In the waiting room of the OB/GYN office, the rules are simple. The most pregnant lady wins. For a few short weeks in my two pregnancies, that lady was me. I waddled in there like I owned the practice and the doctors were my loyal subjects. With a theatrical sigh, I tried to wedge my capacious ass into a waiting room chair without my paneled pants ripping down the seams. I loved to make eye contact with the lesser pregnant women as if to communicate benignly to them: “Look and behold me: I am so utterly pregnanter than you are with your measly 27-week-old fetus. I will smile at you because I am a generous mother-to-be, but don’t forget, I am the Queen of this waiting room right now. (Now save my seat, because I gotta go pee again.)”
Today I found myself walking down Ontario Street in downtown Chicago as I have done countless times on the way to the OB/GYN office. Having (somewhat) recently given birth to two babies (2009 and 2011), I have a reel of memories of trekking to the office through the sideways blowing snow right before Simon was born or the sweltering, sticky July soup before Sadie was born. When my belly was swollen and full of life about to spring forth, I usually went to the OB/GYN with my husband Jeff. Hand in hand we walked through the busy streets near Northwestern Hospital making our way to yet another appointment to find out how many centimeters dilated, how many heartbeats per minute or how many days before an induction would be medically necessary. There was so much to measure; we hung on the doctor’s every word and wrote figures in the baby books I had prepared for our babies-to-be.
Those were heady times. I remember walking through the door of the doctor’s office feeling more like a celebrity the closer I got to my due dates. First my appointments were a month apart, and then a week apart; by the time I was visiting weekly, I felt like the queen (and the float, frankly) at the most spectacular parade on the planet: the parade that celebrates life and fecundity and my fucking awesome uterus. My arrogance was especially acute once I hit 40 weeks and continued to schlep to the doctor’s office with my recalcitrant daughter-fetus who sat perched high up near my rib cage refusing to budge, drop or descend well after her July due date.
Back then, I knew I was the winner: I was the MOST pregnant lady, clocking in at 41.5 weeks and not a mucus plug in sight.
But, today, I was not visiting the doctor with a baby stirring in my womb or breasts leaking colostrum. It was only a small consolation that I also didn’t have gas, heartburn or pee-pee leakage that accompanied me during both pregnancies starting at the second trimester. Instead of seeking prenatal care, I was there to discuss the fact that my menstrual cramps reached such a crescendo of pain two weeks ago that I fainted while on the toilet.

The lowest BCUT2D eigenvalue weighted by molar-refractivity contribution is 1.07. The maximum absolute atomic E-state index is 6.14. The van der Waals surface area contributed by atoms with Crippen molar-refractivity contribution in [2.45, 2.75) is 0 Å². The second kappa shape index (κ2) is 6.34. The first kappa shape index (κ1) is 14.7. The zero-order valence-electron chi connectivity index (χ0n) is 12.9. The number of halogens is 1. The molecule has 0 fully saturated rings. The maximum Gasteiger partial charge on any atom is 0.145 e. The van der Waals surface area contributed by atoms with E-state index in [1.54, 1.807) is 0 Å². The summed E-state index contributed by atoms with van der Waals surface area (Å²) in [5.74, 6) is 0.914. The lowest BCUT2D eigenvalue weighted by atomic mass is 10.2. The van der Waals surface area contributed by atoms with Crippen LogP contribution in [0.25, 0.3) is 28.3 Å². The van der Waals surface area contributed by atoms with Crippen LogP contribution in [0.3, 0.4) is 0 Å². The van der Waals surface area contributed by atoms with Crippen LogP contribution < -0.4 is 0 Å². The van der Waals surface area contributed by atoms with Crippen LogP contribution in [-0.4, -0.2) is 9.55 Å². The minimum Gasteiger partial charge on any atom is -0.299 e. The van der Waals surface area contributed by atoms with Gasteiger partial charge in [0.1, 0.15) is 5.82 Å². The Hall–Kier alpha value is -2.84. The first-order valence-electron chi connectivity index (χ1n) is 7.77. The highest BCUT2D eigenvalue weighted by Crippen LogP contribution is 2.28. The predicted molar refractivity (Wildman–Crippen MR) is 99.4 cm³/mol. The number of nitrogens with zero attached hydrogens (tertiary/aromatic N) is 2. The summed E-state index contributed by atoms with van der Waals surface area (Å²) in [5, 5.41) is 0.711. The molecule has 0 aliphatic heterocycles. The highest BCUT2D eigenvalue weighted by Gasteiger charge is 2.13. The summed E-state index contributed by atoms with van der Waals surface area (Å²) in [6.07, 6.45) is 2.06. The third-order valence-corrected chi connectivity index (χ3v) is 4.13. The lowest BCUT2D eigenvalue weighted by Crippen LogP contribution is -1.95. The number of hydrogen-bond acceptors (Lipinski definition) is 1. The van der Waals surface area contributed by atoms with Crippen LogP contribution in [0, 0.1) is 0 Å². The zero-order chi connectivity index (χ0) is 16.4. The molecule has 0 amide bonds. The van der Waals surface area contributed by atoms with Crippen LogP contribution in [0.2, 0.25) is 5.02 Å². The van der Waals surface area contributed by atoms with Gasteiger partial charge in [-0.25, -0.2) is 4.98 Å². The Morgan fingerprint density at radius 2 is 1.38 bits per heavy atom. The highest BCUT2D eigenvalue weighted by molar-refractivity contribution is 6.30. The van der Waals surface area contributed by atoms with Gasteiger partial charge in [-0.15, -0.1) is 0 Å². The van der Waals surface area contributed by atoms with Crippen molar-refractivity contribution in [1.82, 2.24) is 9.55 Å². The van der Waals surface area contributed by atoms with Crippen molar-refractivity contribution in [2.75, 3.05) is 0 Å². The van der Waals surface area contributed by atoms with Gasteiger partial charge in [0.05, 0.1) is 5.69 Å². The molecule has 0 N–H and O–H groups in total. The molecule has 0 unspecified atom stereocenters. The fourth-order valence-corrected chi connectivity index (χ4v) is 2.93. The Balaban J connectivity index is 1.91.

How far from celebrity is that? Sure, you can argue it’s pretty damn rock-and-roll to have a medical crisis on the toilet, considering that Elvis, Lenny Bruce, Judy Garland and other fatally unstable celebs met their makers on the toilet. I, however, fancy the more glitzy side of celebrity, say, swag bags, my own reality show, or a perfume line.
So, when I walked into the waiting room today I saw the pairs of expecting parents—the mothers in their ill-fitting maternity clothes (because those are the only kind that exist), and the fathers in their dress shoes and business casual khakis, sneaking peeks at their emails approximately every 17 seconds. I couldn’t meet their eyes. I felt like an aging athlete—a former two-time gold medalist who returned to the Olympic stadium a few years after my prime, sporting a bum knee and a muffin top. When I stole glances from behind my book, I realized that none of them were looking at me anyway. I was the great invisible singlet, with only one heartbeat housed in my still-ample chest.
No one cares about the not-pregnant lady at the OB/GYN’s office. I tried to sit up straight and look youthful so no one would mistake me for a peri-menopausal woman looking for estrogen supplements. I reminded myself of all the parts of pregnancy that sucked: not being able to take steaming hot showers while eating blue cheese stuffed unagi rolls and sipping Splenda-laden Crystal Lite by the gallon. How much did that suck?
And much as parts of pregnancy sucked, it also felt like a paralyzing jolt to sit there today and accept the reality that my baby-making days are (most likely) over. My two babies came so quickly that it has literally been a giant 3-year blur from that first positive pee stick to today. Psychologically, I am facing a bit of a blank page because I don’t know what’s next for me, and if baby-making is out, that’s going to leave me a chunk of free time that both excites and burdens me. As I sat there today, experiencing what it’s like on this, the we’re-done-having-babies side of the fence, I felt the first strong pangs of grief about moving forward and leaving all that (the adorable newborn smiles, the leaky breasts, the painful post-partum intercourse, and the uncontrollable weeping in the Macy’s restroom) to the women sitting around me, swollen with water weight, gas, and offspring.
Today, once the doctor told me I wasn’t dying, but only that my hormones were wacky and could be regulated with any number of birth control choices (sorry, Rush, here’s another slut looking for birth control), I felt such tremendous relief that when I walked back through the waiting room to go home, I felt like screaming to all the waiting women: “See you on the other side, Suckers! Have fun with that super satisfying post-partum sex, especially if you are nursing.”
Is there anything more touching than the bond between mothers?